Is the Housing Recovery 'Artificial'? Does It Matter?
By: Krista Franks Brock
It’s no secret investor demand is playing a large part in the current housing recovery as cash buyers contribute to close to one-third of home sales. The question on the minds of many is whether the market is experiencing an “artificial” recovery and whether it will last.
Keefe, Bruyette & Woods, a New York-based investment banking firm, suggests the question of artificiality is mute because the current recovery will, in fact, last.
“Sure, it may be artificial and in large part driven by high investor purchases and artificially suppressed mortgage rates,” the firm said in a report.
“But as we see incremental headlines, economists, and analysts starting to factor improving job growth, recovering housing wealth and whiffs of a self-reinforcing housing virtuous circle into their expectations we just get downright giddy,” the firm stated.
This “giddiness” stems from the firm’s consensus that these trends will not be short-lived.
The S&P Case-Shiller Home Price Indices recently reported annual increases of 7.3 percent for its 10-city composite and 8.1 percent for its 20-city composite.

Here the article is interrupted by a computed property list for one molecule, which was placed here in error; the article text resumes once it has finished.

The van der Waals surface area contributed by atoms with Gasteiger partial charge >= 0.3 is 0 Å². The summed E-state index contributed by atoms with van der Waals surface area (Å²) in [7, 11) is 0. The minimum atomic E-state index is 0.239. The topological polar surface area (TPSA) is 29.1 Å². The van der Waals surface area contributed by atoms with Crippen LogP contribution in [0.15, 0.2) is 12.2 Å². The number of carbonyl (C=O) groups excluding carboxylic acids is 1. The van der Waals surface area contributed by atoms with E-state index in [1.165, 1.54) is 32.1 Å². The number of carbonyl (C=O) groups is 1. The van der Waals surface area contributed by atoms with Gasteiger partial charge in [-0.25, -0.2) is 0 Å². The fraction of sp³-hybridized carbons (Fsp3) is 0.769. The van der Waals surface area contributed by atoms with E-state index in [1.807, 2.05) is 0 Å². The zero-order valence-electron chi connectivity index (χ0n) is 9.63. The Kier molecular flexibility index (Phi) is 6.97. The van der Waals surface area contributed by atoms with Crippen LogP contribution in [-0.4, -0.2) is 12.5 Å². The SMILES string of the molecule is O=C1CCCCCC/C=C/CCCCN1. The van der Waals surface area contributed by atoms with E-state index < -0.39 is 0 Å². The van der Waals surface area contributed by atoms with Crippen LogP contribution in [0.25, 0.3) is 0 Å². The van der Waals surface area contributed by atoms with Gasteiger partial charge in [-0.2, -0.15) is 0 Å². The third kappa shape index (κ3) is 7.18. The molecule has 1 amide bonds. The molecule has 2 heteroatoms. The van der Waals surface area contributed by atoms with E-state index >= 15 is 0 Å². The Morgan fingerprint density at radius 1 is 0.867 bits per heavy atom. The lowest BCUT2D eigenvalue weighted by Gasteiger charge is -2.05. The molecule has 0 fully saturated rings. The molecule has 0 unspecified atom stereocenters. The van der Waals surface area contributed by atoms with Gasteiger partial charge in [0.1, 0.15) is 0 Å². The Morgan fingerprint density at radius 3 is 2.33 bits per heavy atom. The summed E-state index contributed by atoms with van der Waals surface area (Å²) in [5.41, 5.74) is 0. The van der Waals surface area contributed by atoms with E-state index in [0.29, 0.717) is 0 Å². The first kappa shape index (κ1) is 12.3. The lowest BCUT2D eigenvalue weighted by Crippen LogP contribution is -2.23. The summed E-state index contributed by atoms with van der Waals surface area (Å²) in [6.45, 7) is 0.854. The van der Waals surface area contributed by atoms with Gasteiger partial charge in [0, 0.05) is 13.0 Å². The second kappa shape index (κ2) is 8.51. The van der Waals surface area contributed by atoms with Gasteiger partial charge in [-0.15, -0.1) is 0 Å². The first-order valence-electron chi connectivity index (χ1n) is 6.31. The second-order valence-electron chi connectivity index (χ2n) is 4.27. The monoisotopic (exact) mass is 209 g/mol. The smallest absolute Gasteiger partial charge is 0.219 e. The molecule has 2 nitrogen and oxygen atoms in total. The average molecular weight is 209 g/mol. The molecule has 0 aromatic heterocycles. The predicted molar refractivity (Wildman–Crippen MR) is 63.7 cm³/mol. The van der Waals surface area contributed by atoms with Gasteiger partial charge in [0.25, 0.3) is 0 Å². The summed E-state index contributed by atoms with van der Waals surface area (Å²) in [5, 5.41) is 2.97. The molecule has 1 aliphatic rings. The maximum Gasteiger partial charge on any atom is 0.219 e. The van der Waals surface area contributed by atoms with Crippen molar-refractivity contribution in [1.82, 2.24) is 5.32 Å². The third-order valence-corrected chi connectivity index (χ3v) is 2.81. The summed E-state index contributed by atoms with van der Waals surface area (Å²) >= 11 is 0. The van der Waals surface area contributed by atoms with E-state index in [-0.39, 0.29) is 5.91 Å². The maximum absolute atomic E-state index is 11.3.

On a more micro level, certain hard-hit markets are leading the price increases, while a few Northeast markets are barely contributing.
KBW labels Atlanta, Las Vegas, and Phoenix as the “hottest markets.” Home prices in Atlanta have risen 13.3 percent over the past three months and 30 percent over the past year.
Las Vegas home prices rose 8.7 percent in the last three months and 27 percent over the year, and Phoenix experienced an 8.2 percent price gain over the past three months and a 41 percent rise over the past year.
Despite these encouraging gains, KBW points out lower-tier prices remain 50 percent below their peaks prior to the housing crisis.
In the Northeast, home prices are moving sluggishly. New York home prices have risen 0.7 percent year-over-year, and in Boston, prices have risen 4 percent.
KBW finds Denver somewhat of an anomaly as its home prices are just 2 percent from their peak reached in 2006. “It’s an outlier amongst the sampled cities in this regard, having shown one of the shallowest dips yet in one of the stronger recent rebounds,” KBW said.
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